In recent weeks, as well as in the rally of 2010, many people were talking about the supposed strength of the U.S. dollar.
However, the index that experts use to track the dollar (the U.S. Dollar Index, or DXY) is very, very flawed. First of all, it only tracks the dollar against six currencies: the euro, the Canadian dollar, the Swedish krona, the Swiss franc, Japanese yen and the British pound.
The major flaw is that there isn’t South American currency exposure and limited Asian currency exposure in this index (outside of Japan). In addition, more than 57 percent of its weighting is in the euro. Therefore, if the euro is weak, then the U.S. Dollar Index tends to be strong.
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If you take a look at the U.S. dollar against the Canadian dollar, Aussie dollar, Brazilian real, Chilean peso, Thai baht and most commodity-related currencies, you will see that it has been very weak during the past year.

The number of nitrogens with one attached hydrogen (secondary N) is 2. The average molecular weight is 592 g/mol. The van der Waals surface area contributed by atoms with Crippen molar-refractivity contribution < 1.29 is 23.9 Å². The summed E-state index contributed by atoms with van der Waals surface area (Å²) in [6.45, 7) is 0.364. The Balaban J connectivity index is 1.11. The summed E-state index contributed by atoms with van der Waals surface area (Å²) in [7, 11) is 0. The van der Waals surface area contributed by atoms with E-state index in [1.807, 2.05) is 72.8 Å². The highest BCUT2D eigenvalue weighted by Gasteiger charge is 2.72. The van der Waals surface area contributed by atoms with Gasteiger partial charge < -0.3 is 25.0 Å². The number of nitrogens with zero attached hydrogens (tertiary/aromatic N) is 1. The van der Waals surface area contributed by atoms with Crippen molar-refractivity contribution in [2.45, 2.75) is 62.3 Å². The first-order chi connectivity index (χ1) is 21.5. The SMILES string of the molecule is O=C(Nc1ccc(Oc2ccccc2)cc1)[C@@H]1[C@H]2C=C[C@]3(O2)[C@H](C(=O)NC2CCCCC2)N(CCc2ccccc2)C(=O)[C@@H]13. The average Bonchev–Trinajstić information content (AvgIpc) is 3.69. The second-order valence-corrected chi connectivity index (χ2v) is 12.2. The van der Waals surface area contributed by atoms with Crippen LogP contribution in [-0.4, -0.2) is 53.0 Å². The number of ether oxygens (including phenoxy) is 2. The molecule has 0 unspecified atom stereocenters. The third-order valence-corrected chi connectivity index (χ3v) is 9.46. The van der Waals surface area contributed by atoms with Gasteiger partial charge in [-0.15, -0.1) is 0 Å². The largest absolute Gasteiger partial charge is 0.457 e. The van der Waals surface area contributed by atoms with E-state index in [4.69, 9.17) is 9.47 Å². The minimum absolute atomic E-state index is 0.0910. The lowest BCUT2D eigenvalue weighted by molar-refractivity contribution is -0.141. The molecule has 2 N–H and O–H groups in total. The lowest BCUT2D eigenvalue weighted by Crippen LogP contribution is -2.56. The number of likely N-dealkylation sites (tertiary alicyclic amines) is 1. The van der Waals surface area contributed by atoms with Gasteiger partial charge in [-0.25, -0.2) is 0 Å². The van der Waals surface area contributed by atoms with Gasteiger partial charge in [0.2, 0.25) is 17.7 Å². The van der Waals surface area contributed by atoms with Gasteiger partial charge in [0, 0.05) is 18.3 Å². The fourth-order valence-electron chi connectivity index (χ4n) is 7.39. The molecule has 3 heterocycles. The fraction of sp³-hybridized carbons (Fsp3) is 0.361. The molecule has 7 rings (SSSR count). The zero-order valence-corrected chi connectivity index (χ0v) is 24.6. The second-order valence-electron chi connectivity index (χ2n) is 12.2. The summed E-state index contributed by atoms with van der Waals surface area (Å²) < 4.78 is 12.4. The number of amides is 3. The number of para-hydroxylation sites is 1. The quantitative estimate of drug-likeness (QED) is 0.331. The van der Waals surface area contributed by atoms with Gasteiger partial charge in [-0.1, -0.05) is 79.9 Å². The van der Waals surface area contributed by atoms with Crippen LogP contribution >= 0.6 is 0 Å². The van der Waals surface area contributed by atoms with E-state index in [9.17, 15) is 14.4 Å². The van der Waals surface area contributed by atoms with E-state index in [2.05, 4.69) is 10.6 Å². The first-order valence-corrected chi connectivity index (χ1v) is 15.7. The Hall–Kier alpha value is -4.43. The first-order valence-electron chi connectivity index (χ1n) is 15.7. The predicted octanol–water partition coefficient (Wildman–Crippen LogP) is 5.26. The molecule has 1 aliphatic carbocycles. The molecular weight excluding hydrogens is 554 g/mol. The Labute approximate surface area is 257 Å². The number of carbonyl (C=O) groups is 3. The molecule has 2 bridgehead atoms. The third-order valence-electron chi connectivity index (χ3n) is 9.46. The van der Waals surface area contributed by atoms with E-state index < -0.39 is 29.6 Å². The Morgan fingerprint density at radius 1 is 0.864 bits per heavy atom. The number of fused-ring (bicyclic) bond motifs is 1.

The Canadian dollar, Aussie dollar and Swiss franc have all broken par with the dollar. The real and peso are trading at multiyear highs or near all-time highs. Therefore, the U.S. dollar is, in fact, very weak.
In addition, the U.S. Dollar Index doesn’t include the Chinese yuan or Indian rupee (currencies of the soon-to-be two largest economies in the world).
In addition, the Reuters Commodities Index, or CCI, just recently hit a new all-time high. Gold hit an all-time high in December 2010. This means that the dollar continues to fall in value against commodities and gold. Therefore, other than the euro (which is another very weak currency), the dollar continues its bear market against nearly every other asset class.
With $1 trillion deficits as far as the eye can see, look for more dollar weakness ahead even if it doesn’t fall against the euro.
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